Producers claim "Saw 3D" is intended to be very last theatrical installment of the franchise. If you believe that, I have a bridge in Brooklyn you might be interested in purchasing. While the promotional hyperbole is expected, it seems the men in charge might actually mean it this time, shaping the film in a fashion that brings the events full circle, enticing back fans who jumped ship last Halloween to swim in the fresh waters of "Paranormal Activity." Final installment or not, the big sendoff constructed here isn't so big. In fact, "Saw 3D" doesn't alter the formula one little bit, assembling another round of sharp traps, shrieks, blood sprays, and cartoon retribution, with this sequel shot in 3D to spice up the box office take.
Having survived a horrible facial trap in the last chapter, dastardly Hoffman (Costas Mandylor) is on the hunt for revenge, targeting Jigsaw's wife Jill (Betsy Russell), who's been taken into police custody under the protection of Gibson (Chad Donella, giving a spectacularly atrocious performance). Also on the prowl is Bobby Dagen (Sean Patrick Flannery) a self-proclaimed survivor of Jigsaw's wrath who's made a mint sharing his horror story with the public. Confronted with a second round of Jigsaw's steel might, Bobby is placed into an elaborate maze of traps, with each bloody test of endurance revealing his deceptions. Observing from afar is Dr. Gordon (Cary Elwes, blessedly handed very little dialogue), who's returned from the dark for reasons not immediately made clear.
Since 2004, the "Saw" films have continually disappointed me, with each installment robotically moving on to the next, without the forward progression of storytelling and nightmarish imagery that typically accompanies an eager horror sequel. I guess "Saw" was never about taking real artistic chances, it was about building a dependable Halloween thrill ride, with slapdash, semi-humorous retconning filling in the plot holes as one sequel grew to six in a hurry.
Now we've hit part seven and nothing's changed in the "Saw" universe. There are still ornately designed traps ready to spring on hapless souls unable to reclaim their morality, Jigsaw (Tobin Bell appears in a cameo) is still around to stir up trouble, and the music score eternally blasts away at top volume. "Saw 3D" had a real opportunity to kick down the doors and close this series with a majestic killing blow, skipping formula to take fans on a wild ride of finality. Instead, we get 3D. It's not exactly the type of creative risk-taking I was hoping for and feel the hardcore fanbase deserves.
Director Kevin Greutert returns from his work on "Saw V" to guide the latest adventure, and I haven't encountered a director so baffled by the possibilities of 3D in a very long time. The extra dimension is practically left to rot in "Saw 3D," with only the occasional blast of entrails or limb tossed toward the camera for effect. It remains a hopelessly flat film befitting a flaccid story, never bothering to sniff out the limits of the exhibition possibilities. Greutert appears more consumed with keeping the rickety narrative intact than sliding forward a specialized, memorable visual experience. With all these traps and dying people, the potential to create a funhouse environment of 3D immersion was right there for the taking. Greutert barely pays attention.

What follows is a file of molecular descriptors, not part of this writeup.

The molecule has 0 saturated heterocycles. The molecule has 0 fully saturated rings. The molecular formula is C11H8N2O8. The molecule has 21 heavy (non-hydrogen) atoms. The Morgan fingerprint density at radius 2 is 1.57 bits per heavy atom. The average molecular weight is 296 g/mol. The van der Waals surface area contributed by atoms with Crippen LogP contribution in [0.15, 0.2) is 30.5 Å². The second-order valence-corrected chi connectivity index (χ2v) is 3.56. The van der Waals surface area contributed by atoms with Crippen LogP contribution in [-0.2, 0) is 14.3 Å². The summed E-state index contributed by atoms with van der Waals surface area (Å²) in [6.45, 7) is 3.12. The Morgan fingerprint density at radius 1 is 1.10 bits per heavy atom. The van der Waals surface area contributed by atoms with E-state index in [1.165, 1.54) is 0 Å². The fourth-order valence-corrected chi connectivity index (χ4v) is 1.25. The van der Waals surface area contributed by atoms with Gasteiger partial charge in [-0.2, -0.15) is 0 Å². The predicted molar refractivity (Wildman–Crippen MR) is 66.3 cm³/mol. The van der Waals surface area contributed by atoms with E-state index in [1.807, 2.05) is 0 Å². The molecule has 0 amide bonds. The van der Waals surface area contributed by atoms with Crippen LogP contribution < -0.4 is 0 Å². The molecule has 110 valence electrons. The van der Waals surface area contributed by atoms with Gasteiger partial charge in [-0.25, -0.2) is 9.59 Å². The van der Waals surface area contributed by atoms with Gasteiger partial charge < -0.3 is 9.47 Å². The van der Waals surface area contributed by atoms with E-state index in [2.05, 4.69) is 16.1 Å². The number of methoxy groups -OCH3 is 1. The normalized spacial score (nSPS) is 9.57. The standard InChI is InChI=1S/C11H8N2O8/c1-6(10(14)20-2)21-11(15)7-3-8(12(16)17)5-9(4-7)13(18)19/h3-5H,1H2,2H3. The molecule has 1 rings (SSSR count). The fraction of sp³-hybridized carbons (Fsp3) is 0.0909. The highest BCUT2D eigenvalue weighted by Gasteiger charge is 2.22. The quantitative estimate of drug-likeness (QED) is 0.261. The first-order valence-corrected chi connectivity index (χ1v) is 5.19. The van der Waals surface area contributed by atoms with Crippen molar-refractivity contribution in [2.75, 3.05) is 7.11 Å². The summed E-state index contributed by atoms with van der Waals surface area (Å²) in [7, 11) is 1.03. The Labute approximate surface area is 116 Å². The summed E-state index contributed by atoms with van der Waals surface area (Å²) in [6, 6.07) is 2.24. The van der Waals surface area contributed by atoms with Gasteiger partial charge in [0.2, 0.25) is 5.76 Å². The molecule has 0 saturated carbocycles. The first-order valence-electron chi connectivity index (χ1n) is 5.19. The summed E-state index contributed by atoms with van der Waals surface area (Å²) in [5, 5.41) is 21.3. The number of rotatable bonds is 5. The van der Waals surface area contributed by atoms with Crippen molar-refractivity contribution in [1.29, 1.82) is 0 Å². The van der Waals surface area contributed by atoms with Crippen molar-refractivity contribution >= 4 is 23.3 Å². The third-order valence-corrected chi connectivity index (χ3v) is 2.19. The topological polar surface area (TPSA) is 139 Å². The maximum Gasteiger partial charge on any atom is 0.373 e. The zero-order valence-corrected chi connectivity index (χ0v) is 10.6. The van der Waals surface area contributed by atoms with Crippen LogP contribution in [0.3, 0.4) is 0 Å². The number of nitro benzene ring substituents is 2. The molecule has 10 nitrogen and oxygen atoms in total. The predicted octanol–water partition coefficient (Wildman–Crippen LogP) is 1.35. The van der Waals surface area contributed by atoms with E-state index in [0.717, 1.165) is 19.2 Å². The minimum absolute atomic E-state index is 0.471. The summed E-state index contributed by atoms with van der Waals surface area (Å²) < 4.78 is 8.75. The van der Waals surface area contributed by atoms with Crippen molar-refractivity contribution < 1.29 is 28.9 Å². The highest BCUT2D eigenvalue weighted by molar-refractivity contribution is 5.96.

Hoffman? Dr. Gordon? Jigsaw? Is there really a mystery left to be solved at this point? The only question mark that remains is how the bad guys manage to erect such elaborate traps for their whimpering victims without outsiders catching on. That's a "Saw" I want to see at this point. Let's watch Jigsaw shop at Home Depot for giant flesh-ripping hooks, rent all these warehouses and public spaces, or perfect the science of his kill toys (one trap here is triggered by decibel levels). I want to see the welding, the down payments, the customer service calls. I want to know how a madman has the time to manufacture all these robot puppets on tricycles and still make room for his nightly Hot Pocket and DVRed episode of "Two and a Half Men." The mundane details of this operation have to be more interesting than the same old dance of dumb cops, screaming victims, and endless taped taunting. The traps themselves are losing their edge in the new film too, with the screenplay basically recycling macabre challenges for Dagen just to fill time.
I'd like to believe that "Saw" is finally over. The producers squeezed out six opportunities to make pure genre magic and they never found the nerve, lazily rehashing the formula to its current soupy state. Let Jigsaw die. Horror needs a new direction.
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